Greece's economy has a human cost
Every time I land in Greece, I breathe in a sense of home.
But a country I once lived in and visited year after year has profoundly changed.
Until recently, I've never been there as a journalist, never asked questions through the lens of an observer, never heard the answers many are still struggling to find.
Greeks love to talk, and — as my cameraman often griped — talk too long, say goodbye too often. But every conversation was difficult to end. People were so eager to find an ear, to help them understand … how?
How did a country that seemed to be on the road to prosperity stumble so badly, bringing peoples' hope for the future with it?
I was shocked to see how many messages of betrayal and rage were scrawled all over Athens. How downtrodden parts of the city looked. There have been many protests — sometimes violent — all enraged at the government that spent way beyond its means.
Most of the Greeks I know — my extended family that still lives there, the friends I made along the way — lived ordinary lives.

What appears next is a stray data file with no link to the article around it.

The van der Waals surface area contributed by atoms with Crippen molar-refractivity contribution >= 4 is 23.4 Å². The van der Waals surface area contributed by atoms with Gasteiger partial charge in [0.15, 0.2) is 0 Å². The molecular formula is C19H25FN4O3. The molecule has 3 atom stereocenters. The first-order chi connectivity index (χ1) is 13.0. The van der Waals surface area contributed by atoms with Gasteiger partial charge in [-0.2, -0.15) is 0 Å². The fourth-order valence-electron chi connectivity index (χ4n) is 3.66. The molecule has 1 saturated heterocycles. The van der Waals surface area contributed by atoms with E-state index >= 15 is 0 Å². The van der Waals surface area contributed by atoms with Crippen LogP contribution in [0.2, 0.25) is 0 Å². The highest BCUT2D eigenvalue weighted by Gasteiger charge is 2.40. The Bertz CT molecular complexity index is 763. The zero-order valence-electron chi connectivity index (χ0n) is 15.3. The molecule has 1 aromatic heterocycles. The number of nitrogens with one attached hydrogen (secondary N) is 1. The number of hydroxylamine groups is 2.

Scavenging in dumpsters for food
Some are now drowning in debt. Others are struggling to survive without a job.
Five straight years of recession and rounds of austerity measures have crippled the economy, left once middle-class people scavenging in dumpsters for food at night, lining up at soup kitchens, or simply giving up.
The suicide rate in Greece is at an all-time high. The most shocking example was just last month when a retired pharmacist shot himself at Athens Parliament Square in broad daylight. His final note became a lament for a nation.
In it, he wrote that he simply could not afford to go on.
But life rumbles on here in the village of Mystras, dark and colourful at the same time and always, always full of advice.
In the place where my father was born, it literally took a village to help me tell my story. Cousins, relatives, strangers, everyone had an opinion and everyone felt it was their duty to share it.
Life has changed, they would say. There is little money, little hope.
But there was still a generosity to their spirit. When I asked if anyone knew a musician who could perform a song for our report, three showed up. They led us to a clearing in the forest and began to play near a centuries-old water fountain.
First a plaintive tune, then a hopeful one.